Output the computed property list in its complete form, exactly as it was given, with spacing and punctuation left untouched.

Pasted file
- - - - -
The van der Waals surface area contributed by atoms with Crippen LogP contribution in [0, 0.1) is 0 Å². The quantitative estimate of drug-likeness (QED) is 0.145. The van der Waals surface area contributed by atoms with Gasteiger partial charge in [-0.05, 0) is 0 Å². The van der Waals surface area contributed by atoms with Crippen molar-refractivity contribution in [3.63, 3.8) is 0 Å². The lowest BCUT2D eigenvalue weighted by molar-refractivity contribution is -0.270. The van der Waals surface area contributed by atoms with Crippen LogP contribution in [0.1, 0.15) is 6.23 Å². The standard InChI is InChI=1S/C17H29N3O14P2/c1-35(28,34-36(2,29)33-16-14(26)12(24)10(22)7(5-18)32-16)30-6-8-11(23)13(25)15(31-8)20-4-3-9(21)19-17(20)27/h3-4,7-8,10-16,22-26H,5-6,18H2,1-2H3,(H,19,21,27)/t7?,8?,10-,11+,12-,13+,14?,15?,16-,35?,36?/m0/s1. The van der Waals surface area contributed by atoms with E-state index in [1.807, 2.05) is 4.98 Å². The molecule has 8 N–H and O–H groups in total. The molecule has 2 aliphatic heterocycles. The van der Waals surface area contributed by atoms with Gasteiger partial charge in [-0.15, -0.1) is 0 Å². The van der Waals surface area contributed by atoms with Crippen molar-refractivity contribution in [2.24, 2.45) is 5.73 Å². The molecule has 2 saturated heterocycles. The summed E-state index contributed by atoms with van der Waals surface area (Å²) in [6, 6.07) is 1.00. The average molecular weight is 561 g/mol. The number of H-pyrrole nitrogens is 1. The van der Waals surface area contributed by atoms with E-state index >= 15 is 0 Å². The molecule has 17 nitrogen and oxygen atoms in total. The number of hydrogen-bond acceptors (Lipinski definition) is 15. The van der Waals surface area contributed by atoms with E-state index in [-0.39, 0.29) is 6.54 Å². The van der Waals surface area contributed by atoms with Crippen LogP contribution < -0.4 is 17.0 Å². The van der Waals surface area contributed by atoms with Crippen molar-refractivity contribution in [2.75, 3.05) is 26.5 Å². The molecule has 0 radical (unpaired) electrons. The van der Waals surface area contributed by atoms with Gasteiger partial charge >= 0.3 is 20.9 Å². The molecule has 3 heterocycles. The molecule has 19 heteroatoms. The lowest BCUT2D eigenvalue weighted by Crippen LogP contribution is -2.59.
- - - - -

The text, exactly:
The van der Waals surface area contributed by atoms with Crippen LogP contribution in [0, 0.1) is 0 Å². The quantitative estimate of drug-likeness (QED) is 0.145. The van der Waals surface area contributed by atoms with Gasteiger partial charge in [-0.05, 0) is 0 Å². The van der Waals surface area contributed by atoms with Crippen molar-refractivity contribution in [3.63, 3.8) is 0 Å². The lowest BCUT2D eigenvalue weighted by molar-refractivity contribution is -0.270. The van der Waals surface area contributed by atoms with Crippen LogP contribution in [0.1, 0.15) is 6.23 Å². The standard InChI is InChI=1S/C17H29N3O14P2/c1-35(28,34-36(2,29)33-16-14(26)12(24)10(22)7(5-18)32-16)30-6-8-11(23)13(25)15(31-8)20-4-3-9(21)19-17(20)27/h3-4,7-8,10-16,22-26H,5-6,18H2,1-2H3,(H,19,21,27)/t7?,8?,10-,11+,12-,13+,14?,15?,16-,35?,36?/m0/s1. The van der Waals surface area contributed by atoms with E-state index in [1.807, 2.05) is 4.98 Å². The molecule has 8 N–H and O–H groups in total. The molecule has 2 aliphatic heterocycles. The van der Waals surface area contributed by atoms with Gasteiger partial charge in [-0.15, -0.1) is 0 Å². The van der Waals surface area contributed by atoms with Crippen molar-refractivity contribution in [2.24, 2.45) is 5.73 Å². The molecule has 2 saturated heterocycles. The summed E-state index contributed by atoms with van der Waals surface area (Å²) in [6, 6.07) is 1.00. The average molecular weight is 561 g/mol. The number of H-pyrrole nitrogens is 1. The van der Waals surface area contributed by atoms with E-state index >= 15 is 0 Å². The molecule has 17 nitrogen and oxygen atoms in total. The number of hydrogen-bond acceptors (Lipinski definition) is 15. The van der Waals surface area contributed by atoms with E-state index in [-0.39, 0.29) is 6.54 Å². The van der Waals surface area contributed by atoms with Crippen LogP contribution < -0.4 is 17.0 Å². The van der Waals surface area contributed by atoms with Crippen molar-refractivity contribution in [2.75, 3.05) is 26.5 Å². The molecule has 0 radical (unpaired) electrons. The van der Waals surface area contributed by atoms with Gasteiger partial charge >= 0.3 is 20.9 Å². The molecule has 3 heterocycles. The molecule has 19 heteroatoms. The lowest BCUT2D eigenvalue weighted by Crippen LogP contribution is -2.59.